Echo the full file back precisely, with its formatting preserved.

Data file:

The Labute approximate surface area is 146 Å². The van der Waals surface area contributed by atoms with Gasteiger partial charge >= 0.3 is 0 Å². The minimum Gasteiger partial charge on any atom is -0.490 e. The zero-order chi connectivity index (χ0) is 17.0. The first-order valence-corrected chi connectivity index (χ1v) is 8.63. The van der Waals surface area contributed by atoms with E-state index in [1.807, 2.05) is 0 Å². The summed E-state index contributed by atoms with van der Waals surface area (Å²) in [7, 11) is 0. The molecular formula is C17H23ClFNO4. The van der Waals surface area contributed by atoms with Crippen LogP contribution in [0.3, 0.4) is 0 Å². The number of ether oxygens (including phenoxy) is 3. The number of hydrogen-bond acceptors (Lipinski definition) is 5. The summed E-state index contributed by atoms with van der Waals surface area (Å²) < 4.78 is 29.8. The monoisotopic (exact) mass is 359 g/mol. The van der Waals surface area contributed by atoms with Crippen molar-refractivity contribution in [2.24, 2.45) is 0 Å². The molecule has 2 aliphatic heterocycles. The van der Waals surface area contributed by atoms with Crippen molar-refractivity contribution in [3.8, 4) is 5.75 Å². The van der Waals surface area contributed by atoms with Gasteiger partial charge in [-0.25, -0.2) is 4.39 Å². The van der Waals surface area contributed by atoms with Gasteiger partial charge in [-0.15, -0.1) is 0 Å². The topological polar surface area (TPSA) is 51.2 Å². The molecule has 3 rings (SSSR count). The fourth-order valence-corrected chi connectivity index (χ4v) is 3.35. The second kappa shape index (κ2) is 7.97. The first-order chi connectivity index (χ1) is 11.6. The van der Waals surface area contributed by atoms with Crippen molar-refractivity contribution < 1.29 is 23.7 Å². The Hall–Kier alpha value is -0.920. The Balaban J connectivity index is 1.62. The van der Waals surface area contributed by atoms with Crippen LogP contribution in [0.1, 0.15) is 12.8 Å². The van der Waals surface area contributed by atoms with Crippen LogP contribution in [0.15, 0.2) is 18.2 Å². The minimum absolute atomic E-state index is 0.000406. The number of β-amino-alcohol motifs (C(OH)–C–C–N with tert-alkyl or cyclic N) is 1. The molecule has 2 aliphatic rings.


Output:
The Labute approximate surface area is 146 Å². The van der Waals surface area contributed by atoms with Gasteiger partial charge >= 0.3 is 0 Å². The minimum Gasteiger partial charge on any atom is -0.490 e. The zero-order chi connectivity index (χ0) is 17.0. The first-order valence-corrected chi connectivity index (χ1v) is 8.63. The van der Waals surface area contributed by atoms with E-state index in [1.807, 2.05) is 0 Å². The summed E-state index contributed by atoms with van der Waals surface area (Å²) in [7, 11) is 0. The molecular formula is C17H23ClFNO4. The van der Waals surface area contributed by atoms with Crippen LogP contribution in [0.3, 0.4) is 0 Å². The number of ether oxygens (including phenoxy) is 3. The number of hydrogen-bond acceptors (Lipinski definition) is 5. The summed E-state index contributed by atoms with van der Waals surface area (Å²) < 4.78 is 29.8. The monoisotopic (exact) mass is 359 g/mol. The van der Waals surface area contributed by atoms with Crippen molar-refractivity contribution in [2.24, 2.45) is 0 Å². The molecule has 2 aliphatic heterocycles. The van der Waals surface area contributed by atoms with Crippen molar-refractivity contribution in [3.8, 4) is 5.75 Å². The van der Waals surface area contributed by atoms with Gasteiger partial charge in [-0.25, -0.2) is 4.39 Å². The van der Waals surface area contributed by atoms with Gasteiger partial charge in [-0.15, -0.1) is 0 Å². The topological polar surface area (TPSA) is 51.2 Å². The molecule has 3 rings (SSSR count). The fourth-order valence-corrected chi connectivity index (χ4v) is 3.35. The second kappa shape index (κ2) is 7.97. The first-order chi connectivity index (χ1) is 11.6. The van der Waals surface area contributed by atoms with Crippen molar-refractivity contribution < 1.29 is 23.7 Å². The Hall–Kier alpha value is -0.920. The Balaban J connectivity index is 1.62. The van der Waals surface area contributed by atoms with Crippen LogP contribution in [0.1, 0.15) is 12.8 Å². The van der Waals surface area contributed by atoms with Crippen LogP contribution in [0.15, 0.2) is 18.2 Å². The minimum absolute atomic E-state index is 0.000406. The number of β-amino-alcohol motifs (C(OH)–C–C–N with tert-alkyl or cyclic N) is 1. The molecule has 2 aliphatic rings.